This Key Indicator Says A Make-Or-Break Moment Is Upon Us

Yeah so the Citi Economic Surprise Index has become the 800-pound gorilla in the room and it’s not hard to see why – especially when you look at it next to what rates seem to be saying about the economic outlook:

Breakeven

(BofAML)

One thing to remember when you talk about the CESI is that Citi itself thinks you’re “kinda sketchy” for focusing on it. Recall this hilarious excerpt from a note out earlier this year:

We find the recent obsession around the US CESI to be fascinating [considering] there have been large dislocations between bond yields and alleged cyclical trends looking back 10 years, yet it is perceived as being important when there is a narrative that needs proof – even if that evidence is kind of sketchy when held under a bit of deeper scrutiny. But, investors almost seem to want to be misled.

That’s right. You’re “sketchy” and furthermore, you seem to have a masochistic tendency to seek out and buy into bullshit.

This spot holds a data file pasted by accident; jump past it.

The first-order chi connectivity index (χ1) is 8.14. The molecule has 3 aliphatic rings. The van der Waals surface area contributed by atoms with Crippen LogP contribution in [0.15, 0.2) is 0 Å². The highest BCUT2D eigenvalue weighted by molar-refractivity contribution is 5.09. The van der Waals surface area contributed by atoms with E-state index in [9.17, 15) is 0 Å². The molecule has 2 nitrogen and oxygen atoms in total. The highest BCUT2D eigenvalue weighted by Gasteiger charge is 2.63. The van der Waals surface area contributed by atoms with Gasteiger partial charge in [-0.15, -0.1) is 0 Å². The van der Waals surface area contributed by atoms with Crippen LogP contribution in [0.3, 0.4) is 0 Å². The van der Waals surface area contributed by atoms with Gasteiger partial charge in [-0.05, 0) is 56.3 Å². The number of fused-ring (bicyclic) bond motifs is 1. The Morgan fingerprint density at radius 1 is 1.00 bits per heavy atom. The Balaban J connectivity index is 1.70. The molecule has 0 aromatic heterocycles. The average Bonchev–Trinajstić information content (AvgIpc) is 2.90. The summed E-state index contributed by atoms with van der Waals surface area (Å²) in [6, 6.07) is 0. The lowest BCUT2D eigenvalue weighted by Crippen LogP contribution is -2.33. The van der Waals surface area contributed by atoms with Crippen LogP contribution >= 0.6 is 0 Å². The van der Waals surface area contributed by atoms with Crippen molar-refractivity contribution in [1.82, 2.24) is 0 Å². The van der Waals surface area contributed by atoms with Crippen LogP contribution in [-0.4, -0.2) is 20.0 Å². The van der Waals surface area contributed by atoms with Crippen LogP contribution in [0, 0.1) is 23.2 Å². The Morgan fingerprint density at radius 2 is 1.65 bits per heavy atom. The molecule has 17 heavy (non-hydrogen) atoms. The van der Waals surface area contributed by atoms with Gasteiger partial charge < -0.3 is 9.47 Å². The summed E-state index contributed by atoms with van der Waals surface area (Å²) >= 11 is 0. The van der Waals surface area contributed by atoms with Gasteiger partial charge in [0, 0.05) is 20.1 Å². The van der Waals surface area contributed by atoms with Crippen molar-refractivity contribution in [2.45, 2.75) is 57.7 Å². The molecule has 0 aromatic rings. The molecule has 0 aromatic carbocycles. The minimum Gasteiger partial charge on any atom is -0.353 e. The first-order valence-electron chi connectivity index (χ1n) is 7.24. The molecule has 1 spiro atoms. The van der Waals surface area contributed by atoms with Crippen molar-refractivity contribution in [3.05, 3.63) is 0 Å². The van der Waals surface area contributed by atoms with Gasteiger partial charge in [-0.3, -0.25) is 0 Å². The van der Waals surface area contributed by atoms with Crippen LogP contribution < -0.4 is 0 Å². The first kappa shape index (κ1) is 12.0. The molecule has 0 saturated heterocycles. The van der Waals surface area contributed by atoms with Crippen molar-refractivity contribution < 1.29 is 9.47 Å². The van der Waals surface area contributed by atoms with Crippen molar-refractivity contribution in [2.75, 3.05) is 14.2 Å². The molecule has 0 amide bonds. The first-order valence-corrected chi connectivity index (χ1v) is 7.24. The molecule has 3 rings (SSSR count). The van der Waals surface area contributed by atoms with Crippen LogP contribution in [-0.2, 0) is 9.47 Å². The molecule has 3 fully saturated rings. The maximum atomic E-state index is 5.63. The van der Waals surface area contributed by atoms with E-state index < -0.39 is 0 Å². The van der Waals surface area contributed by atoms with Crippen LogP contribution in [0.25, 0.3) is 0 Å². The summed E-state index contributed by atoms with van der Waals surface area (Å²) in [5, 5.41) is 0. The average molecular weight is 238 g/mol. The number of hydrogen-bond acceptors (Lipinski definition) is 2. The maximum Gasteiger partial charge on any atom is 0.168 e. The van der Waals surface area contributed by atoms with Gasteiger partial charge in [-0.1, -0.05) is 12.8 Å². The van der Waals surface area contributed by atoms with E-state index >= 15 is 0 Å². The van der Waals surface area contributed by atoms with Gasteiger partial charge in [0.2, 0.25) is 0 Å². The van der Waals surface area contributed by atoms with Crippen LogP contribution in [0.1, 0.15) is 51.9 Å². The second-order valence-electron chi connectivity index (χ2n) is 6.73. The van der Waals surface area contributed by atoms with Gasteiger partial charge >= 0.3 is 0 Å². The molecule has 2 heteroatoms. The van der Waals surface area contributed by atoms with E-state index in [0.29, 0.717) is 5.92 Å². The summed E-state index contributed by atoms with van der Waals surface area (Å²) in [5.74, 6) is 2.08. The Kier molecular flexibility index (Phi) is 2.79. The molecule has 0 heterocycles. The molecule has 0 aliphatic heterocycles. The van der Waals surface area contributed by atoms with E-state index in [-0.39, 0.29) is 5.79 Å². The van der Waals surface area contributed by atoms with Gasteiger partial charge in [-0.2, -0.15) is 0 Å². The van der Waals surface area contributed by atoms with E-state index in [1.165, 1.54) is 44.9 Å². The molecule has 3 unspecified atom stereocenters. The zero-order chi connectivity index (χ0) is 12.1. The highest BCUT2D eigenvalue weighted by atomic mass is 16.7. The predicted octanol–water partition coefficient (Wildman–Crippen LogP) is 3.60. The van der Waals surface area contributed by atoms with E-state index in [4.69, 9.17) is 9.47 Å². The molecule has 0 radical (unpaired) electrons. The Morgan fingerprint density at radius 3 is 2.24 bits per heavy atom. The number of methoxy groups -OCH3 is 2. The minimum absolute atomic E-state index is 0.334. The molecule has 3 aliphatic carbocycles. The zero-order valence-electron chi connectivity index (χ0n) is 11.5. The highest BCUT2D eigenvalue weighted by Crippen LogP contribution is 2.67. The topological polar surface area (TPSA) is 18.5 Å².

But since Citi penned those words the index has continued to plunge and now, the Fed has hiked into a deflationary impulse that looks to be gathering steam, creating this rather amusing juxtaposition:

CESI

Hmmmm.

Well, whatever you choose to believe about the validity of using the CESI to evaluate the prospects for markets, just know that if you pan out and annotate, we seem to be facing a make-or-break moment:

CESI2

For Deutsche Bank, this is “where [the index] has outside of recessions tended to turn up.”

“Outside of recessions” being the key part there…

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2 thoughts on “This Key Indicator Says A Make-Or-Break Moment Is Upon Us

  1. GDP growth won’t turn up, and the biggest market in the world knows it. And if the FED has wanted stocks up all along and is now repenting, what should anyone think?

  2. “Italy on Friday approved an emergency decree that will stop Veneto Banca from having to repay 86 million euros of subordinated bonds due to mature next week.” Government-imposed suspension of a bank’s obligation to repay creditors historically has tended to mark a rather dire turning point. The news over the weekend is worse yet as it appears the EU is putting its foot down to prevent Italy from bailing them out. If Banca Veneto and Banca Popolare di Vicenza are barred from the financial/accounting hijinks that were permitted to effectively bail out Banca Popolare di Bari, might this be the butterfly?

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